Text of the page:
Java Class Fields vs Instance Fields

In this article, we will learn what is class fields, instance fields and difference between them with an example.

A field in Java is a variable that's declared inside a class. Fields represent data that's associated with classes and objects (instances of classes). Fields are essential for object-oriented programming, as they encapsulate the state information of objects.

Now, we know what field. Next, let's understand  class fields, instance fields in Java.

Instance Fields 

Instance fields, also known simply as non-static fields, belong to an instance of the class (i.e., an object). Their values are specific to that particular instance. Each object of the class will have its own copy of the instance fields.


public class Person {
    String name;  // instance field
    int age;      // instance field
    public Person(String name, int age) { = name;
        this.age = age;

    public void displayInfo() {
        System.out.println("Name: " + name + ", Age: " + age);

    public static void main(String[] args) {
        Person person1 = new Person("Alice", 25);
        Person person2 = new Person("Bob", 30);

        person1.displayInfo();  // Output: Name: Alice, Age: 25
        person2.displayInfo();  // Output: Name: Bob, Age: 30

In the above example, name and age are instance fields. Each Person object has its own separate copies of these fields.

Class Fields (Static Fields) 

Class fields, also known as static fields, belong to the class itself rather than any particular instance. This means there's only one copy of a static field, and it's shared among all instances of the class.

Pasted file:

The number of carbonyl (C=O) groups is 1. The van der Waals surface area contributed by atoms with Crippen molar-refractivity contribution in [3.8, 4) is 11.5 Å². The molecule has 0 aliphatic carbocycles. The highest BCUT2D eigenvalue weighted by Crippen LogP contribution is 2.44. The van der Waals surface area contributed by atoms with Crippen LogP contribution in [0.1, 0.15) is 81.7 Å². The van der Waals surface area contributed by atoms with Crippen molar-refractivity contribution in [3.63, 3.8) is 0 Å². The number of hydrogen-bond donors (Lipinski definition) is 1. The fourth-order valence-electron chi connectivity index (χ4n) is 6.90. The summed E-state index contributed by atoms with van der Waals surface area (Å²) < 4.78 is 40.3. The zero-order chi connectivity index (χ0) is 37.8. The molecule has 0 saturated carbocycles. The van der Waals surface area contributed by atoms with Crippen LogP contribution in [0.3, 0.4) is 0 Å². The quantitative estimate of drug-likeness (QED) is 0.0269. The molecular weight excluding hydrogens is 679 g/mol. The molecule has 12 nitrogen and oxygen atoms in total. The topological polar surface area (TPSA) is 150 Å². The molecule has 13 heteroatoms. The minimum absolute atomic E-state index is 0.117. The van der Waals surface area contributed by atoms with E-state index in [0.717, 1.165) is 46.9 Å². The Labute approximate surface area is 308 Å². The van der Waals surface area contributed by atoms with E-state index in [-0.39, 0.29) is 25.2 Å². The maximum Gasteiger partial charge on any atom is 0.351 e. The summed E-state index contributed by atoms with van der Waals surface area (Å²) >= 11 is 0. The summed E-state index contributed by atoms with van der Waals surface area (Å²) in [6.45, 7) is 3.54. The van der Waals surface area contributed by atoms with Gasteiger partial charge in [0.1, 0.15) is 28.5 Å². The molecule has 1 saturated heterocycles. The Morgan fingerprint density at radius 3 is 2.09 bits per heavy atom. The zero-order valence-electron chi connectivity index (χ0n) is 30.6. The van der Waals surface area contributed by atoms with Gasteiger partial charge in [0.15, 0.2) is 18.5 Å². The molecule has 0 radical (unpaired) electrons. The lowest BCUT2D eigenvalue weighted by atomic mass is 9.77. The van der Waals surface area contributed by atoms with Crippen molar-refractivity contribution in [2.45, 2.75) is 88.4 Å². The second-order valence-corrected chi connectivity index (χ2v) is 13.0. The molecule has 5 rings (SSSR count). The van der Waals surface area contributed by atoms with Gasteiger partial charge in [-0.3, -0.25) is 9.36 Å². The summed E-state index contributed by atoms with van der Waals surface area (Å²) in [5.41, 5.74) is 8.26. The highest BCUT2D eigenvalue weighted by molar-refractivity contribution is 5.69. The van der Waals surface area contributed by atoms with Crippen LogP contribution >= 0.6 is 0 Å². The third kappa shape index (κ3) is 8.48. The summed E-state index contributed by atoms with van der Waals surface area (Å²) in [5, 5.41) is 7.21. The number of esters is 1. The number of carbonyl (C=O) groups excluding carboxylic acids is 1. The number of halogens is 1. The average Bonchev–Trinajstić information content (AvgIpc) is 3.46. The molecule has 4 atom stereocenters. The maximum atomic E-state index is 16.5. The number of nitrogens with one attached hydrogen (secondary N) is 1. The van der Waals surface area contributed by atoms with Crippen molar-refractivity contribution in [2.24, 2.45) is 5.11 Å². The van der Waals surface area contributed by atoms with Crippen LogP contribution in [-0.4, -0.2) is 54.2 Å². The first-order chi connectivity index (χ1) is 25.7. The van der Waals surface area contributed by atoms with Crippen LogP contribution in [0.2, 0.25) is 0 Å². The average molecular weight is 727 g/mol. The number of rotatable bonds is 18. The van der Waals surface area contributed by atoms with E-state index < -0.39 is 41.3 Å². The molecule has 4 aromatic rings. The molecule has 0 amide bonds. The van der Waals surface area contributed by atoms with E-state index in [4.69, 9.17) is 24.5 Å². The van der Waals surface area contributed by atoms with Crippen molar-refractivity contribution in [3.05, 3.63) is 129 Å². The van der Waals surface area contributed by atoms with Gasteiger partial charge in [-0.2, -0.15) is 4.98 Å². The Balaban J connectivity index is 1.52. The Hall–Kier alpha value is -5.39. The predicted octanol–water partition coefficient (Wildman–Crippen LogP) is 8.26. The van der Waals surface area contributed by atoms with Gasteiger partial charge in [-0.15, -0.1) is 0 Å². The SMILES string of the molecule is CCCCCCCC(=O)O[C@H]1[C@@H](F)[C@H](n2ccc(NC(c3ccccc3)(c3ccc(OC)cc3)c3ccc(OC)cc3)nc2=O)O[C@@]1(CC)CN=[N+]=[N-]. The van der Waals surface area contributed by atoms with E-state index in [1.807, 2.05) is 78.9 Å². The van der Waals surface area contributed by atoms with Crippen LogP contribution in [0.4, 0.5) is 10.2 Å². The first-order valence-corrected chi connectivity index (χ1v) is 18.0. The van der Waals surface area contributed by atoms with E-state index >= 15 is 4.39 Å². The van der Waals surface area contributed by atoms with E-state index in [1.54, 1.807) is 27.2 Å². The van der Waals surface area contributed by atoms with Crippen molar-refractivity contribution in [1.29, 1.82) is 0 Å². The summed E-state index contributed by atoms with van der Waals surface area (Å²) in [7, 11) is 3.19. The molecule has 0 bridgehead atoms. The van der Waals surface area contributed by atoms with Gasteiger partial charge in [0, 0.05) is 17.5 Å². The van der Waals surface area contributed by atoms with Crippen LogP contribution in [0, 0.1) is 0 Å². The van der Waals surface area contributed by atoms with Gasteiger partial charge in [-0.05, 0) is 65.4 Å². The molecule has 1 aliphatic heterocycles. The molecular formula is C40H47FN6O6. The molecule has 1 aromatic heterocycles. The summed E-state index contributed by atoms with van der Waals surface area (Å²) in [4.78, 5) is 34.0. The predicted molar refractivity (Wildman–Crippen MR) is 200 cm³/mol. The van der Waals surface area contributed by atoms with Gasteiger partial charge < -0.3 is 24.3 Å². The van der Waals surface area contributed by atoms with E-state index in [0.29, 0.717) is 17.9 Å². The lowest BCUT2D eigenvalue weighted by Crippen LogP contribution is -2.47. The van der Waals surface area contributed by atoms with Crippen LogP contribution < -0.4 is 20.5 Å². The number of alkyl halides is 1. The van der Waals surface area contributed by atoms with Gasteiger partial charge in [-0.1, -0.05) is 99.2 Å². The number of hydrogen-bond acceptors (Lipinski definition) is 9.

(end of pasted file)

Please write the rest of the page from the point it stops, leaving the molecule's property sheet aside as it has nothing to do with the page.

public class Calculator {
    static final double PI = 3.14159265359;  // class field

    public double calculateArea(double radius) {
        return PI * radius * radius;

    public static void main(String[] args) {
        Calculator calculator1 = new Calculator();
        Calculator calculator2 = new Calculator();

        System.out.println(Calculator.PI);  // Output: 3.14159265359
        System.out.println(calculator1.PI); // Output: 3.14159265359
        System.out.println(calculator2.PI); // Output: 3.14159265359

In the above example, PI is a class field (denoted by the static keyword). Regardless of how many Calculator objects are created, there's only one copy of PI.

Key Differences 

Memory Usage: 

Instance Fields: Every object instance has its own copy. If you create 100 objects, you'll have 100 copies of each instance field. 

Class Fields: Only one copy exists regardless of the number of objects created. 


Instance Fields: Can be accessed directly only from non-static methods. Outside the class, they're accessed with an object reference. 

Class Fields: Can be accessed from both static and non-static methods. They can also be accessed using the class name or directly within the class. 


Instance Fields: Modifying the field in one object does not affect other objects. 

Class Fields: Since there's only one copy, modifying the field affects all objects of the class. 


Understanding the difference between instance fields and class fields is fundamental in Java. While instance fields encapsulate the state of individual objects, class fields store data related to the class itself, shared across instances. Using them judiciously will lead to cleaner, more efficient, and more predictable code.